While some news outlets reported over the weekend that immigration enforcement will be at the center of the 2012 election season, others say it will not play an important role during Florida’s upcoming 2012 legislative session.

“Anti-immigration rhetoric flared up on Florida’s 2010 campaign trail and became a winning wedge issue for Gov.Rick Scott, who used it to woo the tea party and help win election,” the South Florida Sun Sentinel reported Sunday. ”But with the 2012 legislative session fast approaching, social issues such as immigration, abortion and welfare change are taking a back seat in the state capital.”

“I think that the top three issues will be job creation, a responsible budget that doesn’t raise taxes and reapportionment,” Florida House Speaker Dean Cannon told the paper. “And those things alone will occupy a huge amount of space during the process. Everything else — gaming, immigration, you name it — I would say is second to those three goals.”

The Orlando Sentinel reported Sunday that Everett Wilkinson, the chairman of the South Florida Tea Party, said Newt Gingrich’s “relatively moderate stance on immigration — securing the borders while granting legal status to long-standing foreign residents — puts off some conservatives but could help him in Florida, home to large immigrant communities.”

The Sentinel adds: “Gingrich, who has long courted Hispanic voters, is reaching out to those communities through a Spanish-language online newsletter called ‘Newt con nosotros’ (‘Newt is with us’).”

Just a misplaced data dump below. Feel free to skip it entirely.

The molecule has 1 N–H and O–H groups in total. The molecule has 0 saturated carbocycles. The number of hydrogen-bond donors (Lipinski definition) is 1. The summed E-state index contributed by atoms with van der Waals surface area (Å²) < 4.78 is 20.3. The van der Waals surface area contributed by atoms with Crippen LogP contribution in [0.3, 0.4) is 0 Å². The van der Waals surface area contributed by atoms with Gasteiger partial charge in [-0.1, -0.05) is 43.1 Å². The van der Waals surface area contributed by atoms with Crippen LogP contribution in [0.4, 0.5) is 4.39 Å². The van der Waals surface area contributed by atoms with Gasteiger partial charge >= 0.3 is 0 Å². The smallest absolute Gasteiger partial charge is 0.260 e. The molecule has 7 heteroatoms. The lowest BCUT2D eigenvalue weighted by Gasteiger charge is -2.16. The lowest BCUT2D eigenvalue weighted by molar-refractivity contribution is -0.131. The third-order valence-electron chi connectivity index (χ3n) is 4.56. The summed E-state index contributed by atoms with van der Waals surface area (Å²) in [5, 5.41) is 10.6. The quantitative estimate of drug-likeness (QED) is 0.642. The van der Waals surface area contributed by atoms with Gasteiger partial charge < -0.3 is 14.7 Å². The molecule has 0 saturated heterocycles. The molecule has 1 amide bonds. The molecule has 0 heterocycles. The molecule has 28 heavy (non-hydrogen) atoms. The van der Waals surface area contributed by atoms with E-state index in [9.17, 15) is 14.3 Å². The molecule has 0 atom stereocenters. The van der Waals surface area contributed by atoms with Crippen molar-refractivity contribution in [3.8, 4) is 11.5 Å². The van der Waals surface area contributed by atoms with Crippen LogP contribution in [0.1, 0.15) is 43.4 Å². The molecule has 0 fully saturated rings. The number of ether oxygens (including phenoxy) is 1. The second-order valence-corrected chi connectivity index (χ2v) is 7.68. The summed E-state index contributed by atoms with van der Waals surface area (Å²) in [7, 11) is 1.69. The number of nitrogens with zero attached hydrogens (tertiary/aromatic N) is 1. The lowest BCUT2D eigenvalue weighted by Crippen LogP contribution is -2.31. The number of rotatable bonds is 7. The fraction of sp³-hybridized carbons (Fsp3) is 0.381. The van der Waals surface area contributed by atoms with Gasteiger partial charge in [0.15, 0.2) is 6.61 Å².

The conservative media outlet Newsmax wrote on Friday: “Immigration issues are getting traction from voters in the GOP presidential primary, surprising some in Washington who thought the sagging economy would overshadow it and other topics.” And: “The issue will likely remain hot in 2012 as the Republican candidates compete for votes in early-primary states like South Carolina and Florida.”

Newsmax adds: “Gingrich has distinguished himself from the candidates with a specific solution for the problem of what to do about the 11-14 million illegal immigrants now here, advocating for those who’ve lived in this country 25 years or more to be allowed to stay.”

Immigration has already come into play in Florida’s 2012 Senate election, which features several GOP candidates facing incumbent Democrat Bill Nelson.

GOP Senate candidate George LeMieux announced last week that he opposes a publicly funded, privately managed immigration detention center to built in South Florida.

Anna Nix, LeMieux’s press secretary, told The Florida Independent in an email last week:

George LeMieux voted against the DREAM Act while in the United States Senate. He also voted to enhance border security, deter illegal aliens from entering our country, and deny funds to cities that have sanctuary policies – all measures defeated by Bill Nelson and the Democratic majority. George has always believed that before anything can be done concerning illegal immigrants in this country, we must first secure our border. Once our border is secure, we can determine what to do with those illegally residing in America.

The News Press wrote Saturday that GOP Senate candidate Connie Mack, who leads in the polls, “famously attacked the controversial immigration law passed by Arizona in 2010,” adding that Mack “called the Arizona law’s requirement that police stop people on the suspicion that they might be in the country illegally reminiscent of Gestapo tactics. It was a brave stance, and it may end up serving Mack well with the state’s growing numbers of Hispanic voters for whom the Arizona law was anathema.”

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